U.S. Fruit and Veggie Intake in Children
Health and Wellness
March 29, 2009
Using data from the 1999-2002 National Health and Nutrition Examination Survey (NHANES), researchers found that a large portion of U.S. children and adolescents were well below the USDA recommended guidelines of five to 13 servings of fruits and vegetables a day based on a 1,200 to 3,200 calorie diet. Perhaps even more worrisome, says Dr. Hugo Melgar-Quinonez, Assistant Professor of Human Nutrition and Extension Specialist at Ohio State University, is that the fruits and vegetables they are eating are mainly potatoes and juice.
“We promote high consumption of fruits and vegetables, but more importantly, we promote the highest variety of those items so we can diversify the diet,” says Melgar-Quinonez. “When we see that one specific food makes a large share of a whole food group then it is a concern because children won’t be getting the micronutrients and the fiber they need for a balanced diet.”
The study also looked to identify the factors that significantly relate to fruit and vegetable intake. Age categories consisted of preschool, young children and adolescents. Race and ethnicity categories consisted of Mexican American, non-Hispanic white, and non-Hispanic African American. Other categories included sex, body mass index, income and food security status.
Although vegetable intake was higher in boys, overall vegetable intake did not differ greatly among other categories. In fact, no differences existed for veggie intake across income levels. Very few differences were reported for veggie intake in regard to weight status. Fruit intake, by comparison, was higher in younger children and Mexican Americans. In addition, when compared to normal weight children, overweight children were less likely to meet fruit recommendations.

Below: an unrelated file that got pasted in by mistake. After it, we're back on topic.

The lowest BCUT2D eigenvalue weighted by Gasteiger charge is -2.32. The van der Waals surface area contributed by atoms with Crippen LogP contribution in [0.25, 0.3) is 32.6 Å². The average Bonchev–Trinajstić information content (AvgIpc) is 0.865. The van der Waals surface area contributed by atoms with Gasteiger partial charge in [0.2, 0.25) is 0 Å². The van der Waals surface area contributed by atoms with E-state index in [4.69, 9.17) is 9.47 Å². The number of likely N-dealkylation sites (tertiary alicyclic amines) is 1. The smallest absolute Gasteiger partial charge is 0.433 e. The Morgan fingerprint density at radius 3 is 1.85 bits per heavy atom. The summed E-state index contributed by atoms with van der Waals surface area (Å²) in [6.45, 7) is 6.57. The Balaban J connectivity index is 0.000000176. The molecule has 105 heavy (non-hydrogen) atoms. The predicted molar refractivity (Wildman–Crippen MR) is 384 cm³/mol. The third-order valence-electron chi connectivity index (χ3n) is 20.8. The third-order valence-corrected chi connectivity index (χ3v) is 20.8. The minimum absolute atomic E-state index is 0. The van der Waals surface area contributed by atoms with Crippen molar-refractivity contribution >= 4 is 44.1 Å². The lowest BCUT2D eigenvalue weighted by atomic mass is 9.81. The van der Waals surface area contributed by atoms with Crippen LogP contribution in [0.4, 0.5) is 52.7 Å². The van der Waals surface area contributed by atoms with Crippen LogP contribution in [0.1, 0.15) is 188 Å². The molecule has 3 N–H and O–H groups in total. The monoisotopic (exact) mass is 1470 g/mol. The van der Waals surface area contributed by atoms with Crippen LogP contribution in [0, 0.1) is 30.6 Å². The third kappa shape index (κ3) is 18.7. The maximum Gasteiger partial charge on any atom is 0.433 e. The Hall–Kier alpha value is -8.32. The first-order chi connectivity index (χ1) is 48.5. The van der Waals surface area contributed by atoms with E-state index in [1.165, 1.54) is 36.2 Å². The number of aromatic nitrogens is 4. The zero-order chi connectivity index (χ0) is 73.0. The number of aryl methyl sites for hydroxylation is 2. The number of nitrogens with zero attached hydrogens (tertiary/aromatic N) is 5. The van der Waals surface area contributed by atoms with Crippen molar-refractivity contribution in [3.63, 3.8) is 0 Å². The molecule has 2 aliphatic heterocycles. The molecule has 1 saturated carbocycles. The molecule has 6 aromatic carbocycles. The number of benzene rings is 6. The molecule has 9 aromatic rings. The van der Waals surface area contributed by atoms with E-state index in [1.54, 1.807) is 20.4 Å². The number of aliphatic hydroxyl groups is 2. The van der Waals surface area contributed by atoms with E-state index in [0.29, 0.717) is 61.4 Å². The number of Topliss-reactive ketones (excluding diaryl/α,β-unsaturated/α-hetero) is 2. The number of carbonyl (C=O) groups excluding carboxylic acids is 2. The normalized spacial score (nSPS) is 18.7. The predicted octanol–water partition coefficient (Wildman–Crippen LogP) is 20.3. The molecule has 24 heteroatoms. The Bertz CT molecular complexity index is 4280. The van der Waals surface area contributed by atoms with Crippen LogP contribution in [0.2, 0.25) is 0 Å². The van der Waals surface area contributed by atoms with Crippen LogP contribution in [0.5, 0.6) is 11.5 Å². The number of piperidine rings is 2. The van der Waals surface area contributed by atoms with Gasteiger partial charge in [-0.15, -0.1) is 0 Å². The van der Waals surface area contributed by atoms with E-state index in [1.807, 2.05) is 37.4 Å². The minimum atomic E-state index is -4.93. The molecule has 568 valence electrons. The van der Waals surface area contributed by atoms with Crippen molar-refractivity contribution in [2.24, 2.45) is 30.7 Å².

Those most at risk for consuming larger amounts of energy-dense fruits and vegetables (like juice and fries) were boys, adolescents, those at risk for overweight or overweight, and those living in households below 350% of the poverty level. The lowest reported intake for total fruits and vegetables were in children and adolescents living in food insecure households.
Another factor of significance was age, as the tendency to consume fewer fruits and vegetables increases dramatically as children move into adolescence. Teenagers were four times more likely to consume less fruit and nearly 2.5 times more likely to consume fewer vegetables. Melgar-Quinonez says that this finding is of huge concern because it shows that we are doing a good job with very young children but lacking some crucial messaging when it comes to reaching teenagers.
“We can speculate that younger children are in a more controlled environment and so their family members are making a bigger effort to influence good dietary behaviors. Teenagers, on the other hand, make many of their own choices when it comes to food, and they might not have the proper tools to help them make healthier decisions.”
Melgar-Quinonez says it is important to hone in on teenage eating habits because teens represent the bridge to adulthood. By not targeting adolescents with attractive messages regarding healthy eating behaviors, he says, we are missing a chance to help teens avoid many chronic diseases, like diabetes and heart disease, in the future.
Regardless of income level, race, gender or weight category, however, there is a common need among American children and teens for nutritional interventions designed to increase daily consumption of fruit and vegetables beyond the realm of French fries and juice.
Melgar-Quinonez adds, “Retailers can help develop strategies that help children of all ages make the best decisions when it comes to eating healthier.”